Mobile menu
In order to pursue his ambitions in France, Henry VIII formed an alliance with the Holy Roman Emperor, Maximilian I. This painting records their meeting and the main events pertaining to Henry’s first campaign against the French in 1513.

The composit

An introduction to European armour in the Royal Collection

Birmingham

Parade breastplate of George, Prince of Wales 1806

RCIN 67162

Your share link is...

  Close

Armour has frequently been worn as costume for festivities and entertainment. This breastplate was probably made for George IV (1721–1830) when Prince of Wales to wear at a masquerade or fête. The steel – which is incredibly thin, since it is not intended for practical defence – is etched with a series of scallop-shells against a frosted ground. At the right side of the upper plate is the Prince of Wales's badge and motto, and at the left, the Star of the Order of the Garter, the highest order of chivalry. The lining is of soft white wool covered all over with dark blue silk.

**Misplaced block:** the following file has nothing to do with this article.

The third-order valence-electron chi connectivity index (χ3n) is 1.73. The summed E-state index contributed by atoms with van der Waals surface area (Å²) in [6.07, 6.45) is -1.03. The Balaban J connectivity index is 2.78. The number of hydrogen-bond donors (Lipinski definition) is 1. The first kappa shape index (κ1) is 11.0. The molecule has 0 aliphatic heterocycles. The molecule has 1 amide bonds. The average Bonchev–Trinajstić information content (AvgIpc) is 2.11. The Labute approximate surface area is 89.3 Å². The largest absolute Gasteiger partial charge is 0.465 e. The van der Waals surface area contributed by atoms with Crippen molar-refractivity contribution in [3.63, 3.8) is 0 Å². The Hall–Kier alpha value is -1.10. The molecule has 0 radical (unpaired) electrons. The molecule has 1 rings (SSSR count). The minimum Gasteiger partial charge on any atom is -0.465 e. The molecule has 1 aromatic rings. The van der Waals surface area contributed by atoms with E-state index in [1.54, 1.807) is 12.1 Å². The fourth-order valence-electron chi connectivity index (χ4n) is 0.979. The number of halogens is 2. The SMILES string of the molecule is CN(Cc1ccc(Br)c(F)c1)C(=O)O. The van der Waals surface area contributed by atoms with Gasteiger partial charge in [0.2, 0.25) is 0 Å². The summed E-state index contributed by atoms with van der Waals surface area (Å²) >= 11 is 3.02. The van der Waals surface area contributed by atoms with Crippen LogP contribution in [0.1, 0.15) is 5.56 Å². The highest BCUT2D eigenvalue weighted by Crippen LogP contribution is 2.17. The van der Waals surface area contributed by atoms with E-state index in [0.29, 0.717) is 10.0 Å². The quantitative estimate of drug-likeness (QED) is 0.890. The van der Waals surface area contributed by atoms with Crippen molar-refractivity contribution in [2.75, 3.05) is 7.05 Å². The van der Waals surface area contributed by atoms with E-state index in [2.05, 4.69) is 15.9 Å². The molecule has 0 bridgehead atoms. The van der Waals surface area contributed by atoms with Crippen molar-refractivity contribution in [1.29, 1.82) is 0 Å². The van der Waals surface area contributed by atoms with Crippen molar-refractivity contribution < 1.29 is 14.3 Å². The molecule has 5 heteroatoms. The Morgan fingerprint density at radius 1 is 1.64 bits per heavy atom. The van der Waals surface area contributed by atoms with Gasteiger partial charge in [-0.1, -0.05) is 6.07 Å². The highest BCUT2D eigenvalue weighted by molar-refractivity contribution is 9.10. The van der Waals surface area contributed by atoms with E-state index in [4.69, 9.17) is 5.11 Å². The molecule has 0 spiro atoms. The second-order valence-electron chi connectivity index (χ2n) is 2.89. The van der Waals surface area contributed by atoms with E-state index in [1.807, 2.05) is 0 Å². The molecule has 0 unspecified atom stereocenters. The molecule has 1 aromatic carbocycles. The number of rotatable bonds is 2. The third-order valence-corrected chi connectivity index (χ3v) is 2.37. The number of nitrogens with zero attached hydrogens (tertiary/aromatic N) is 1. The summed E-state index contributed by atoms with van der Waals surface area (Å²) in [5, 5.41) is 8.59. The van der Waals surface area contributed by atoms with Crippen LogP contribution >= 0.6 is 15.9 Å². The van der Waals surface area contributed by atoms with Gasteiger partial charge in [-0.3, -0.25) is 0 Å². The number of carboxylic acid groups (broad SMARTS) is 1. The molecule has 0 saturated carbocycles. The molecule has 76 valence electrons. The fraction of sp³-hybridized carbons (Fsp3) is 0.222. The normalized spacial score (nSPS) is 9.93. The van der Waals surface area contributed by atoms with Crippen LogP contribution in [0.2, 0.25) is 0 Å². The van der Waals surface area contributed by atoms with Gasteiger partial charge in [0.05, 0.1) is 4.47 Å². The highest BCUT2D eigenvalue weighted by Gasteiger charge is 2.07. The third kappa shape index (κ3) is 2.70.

A century after the event, Guy Laking, Keeper of the King's Armoury at Windsor, is known to have supplied armours for wear at fashionable costume balls in London. At the 1897 Devonshire House Ball, the future Edward VII and his son, the future George V, wore pieces of modern costume armour as part of their fancy dress. Other guests arrived in helmets and mail of varying historical accuracy.